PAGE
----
t first glance, On Constitutional Disobedience by Georgetown law professor Louis Michael Seidman is the latest in a series of recent books that criticize the American Constitution severely, calling for its replacement by a more modern magna carta. Seidman’s argument was summarized, and received considerable attention, in a New York Times op-ed article with the striking title, “Let’s Give Up on the Constitution.” But actually, his argument is directed against not just the American Constitution as it now stands or might stand, but allconstitutions. Thus, one section of the book is entitled “What Constitutions Are For, and Why We Do Not Need Them.”

One of Seidman’s arguments goes like this: suppose a bloody civil war is ended when both sides agree to a truce. The truce is the best agreement either side can get, both sides agree to it, and it results in peace. Are the parties involved obligated to obey the truce? The answer, according to Seidman, is “no.”

The parties “agreed” only because this was the sole means available to staunch the flow of blood. Of course, so long as the alternative to abiding by the agreement is continued or renewed civil war, both sides have a prudential reason to follow its terms. But if the balance of power shifts, or if the agreement proves too burdensome, there is no principled reason that a party should subordinate its conception of justice to a truce that was forced upon it.


He allows, of course, that “[i]f the terms of the agreement are just, then they should be obeyed because they are just.” But in that case, he claims, we are not really obeying the agreement at all. We are acting consistently with the agreement “because our all-things-considered judgment is that this is the best way to proceed.” Obedience has nothing to do with it because “[a]n obligation to obey takes hold only when one has a duty to do something one would otherwise not want to do.” If we have a good reason to act consistently with the agreement we don’t need an obligation to obey to tell us to do so. And if we don’t have such a good reason, then we shouldn’t follow the agreement at all.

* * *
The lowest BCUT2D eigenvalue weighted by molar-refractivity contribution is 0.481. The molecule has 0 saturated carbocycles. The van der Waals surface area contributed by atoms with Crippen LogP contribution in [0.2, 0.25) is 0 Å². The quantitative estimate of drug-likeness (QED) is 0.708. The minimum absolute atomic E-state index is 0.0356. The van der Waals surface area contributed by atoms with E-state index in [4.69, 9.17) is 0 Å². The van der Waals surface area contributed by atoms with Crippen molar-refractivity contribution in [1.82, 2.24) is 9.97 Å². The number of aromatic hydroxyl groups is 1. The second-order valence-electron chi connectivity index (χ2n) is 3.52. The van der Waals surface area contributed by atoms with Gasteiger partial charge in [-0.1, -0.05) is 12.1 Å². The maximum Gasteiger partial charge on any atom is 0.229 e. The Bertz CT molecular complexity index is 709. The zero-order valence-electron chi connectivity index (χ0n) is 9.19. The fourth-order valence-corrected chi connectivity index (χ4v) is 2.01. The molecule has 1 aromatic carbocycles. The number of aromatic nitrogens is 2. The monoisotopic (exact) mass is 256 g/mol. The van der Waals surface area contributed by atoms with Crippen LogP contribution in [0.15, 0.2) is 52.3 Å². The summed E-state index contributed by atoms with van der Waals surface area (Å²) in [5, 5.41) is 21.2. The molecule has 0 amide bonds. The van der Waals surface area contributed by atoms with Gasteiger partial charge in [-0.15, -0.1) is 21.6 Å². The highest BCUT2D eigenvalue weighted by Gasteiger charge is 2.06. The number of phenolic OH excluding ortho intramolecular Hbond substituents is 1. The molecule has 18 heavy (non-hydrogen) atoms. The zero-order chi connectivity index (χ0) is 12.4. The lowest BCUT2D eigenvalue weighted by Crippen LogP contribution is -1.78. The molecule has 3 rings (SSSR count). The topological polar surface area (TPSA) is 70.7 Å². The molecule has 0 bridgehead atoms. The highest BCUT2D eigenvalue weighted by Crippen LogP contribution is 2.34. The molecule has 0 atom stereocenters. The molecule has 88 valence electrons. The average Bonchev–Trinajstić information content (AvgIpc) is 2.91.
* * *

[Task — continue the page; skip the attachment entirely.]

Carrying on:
What are we to make of this argument? First, Seidman is confused about what, exactly, a constitution is. For example, he notes that there is obvious utility in establishing exactly how long a president’s term will be. Don’t we need a constitutional provision—a provision we will obey obviously—to establish that term? No we don’t, writes Seidman, who notes that “[i]n the United Kingdom, there is no written constitutional agreement that requires fresh parliamentary elections every five years, but the length of parliamentary sessions is nonetheless not a subject for debate.” Later, he defends constitutional disobedience against the charge that it would endanger civil liberties by pointing to countries such as the United Kingdom and New Zealand, where such freedoms are secure despite lacking written constitutions. Later, Seidman drops the qualifying word “written” and asserts that the U.K. and Australia “until recently lacked constitutional protection for civil liberties.”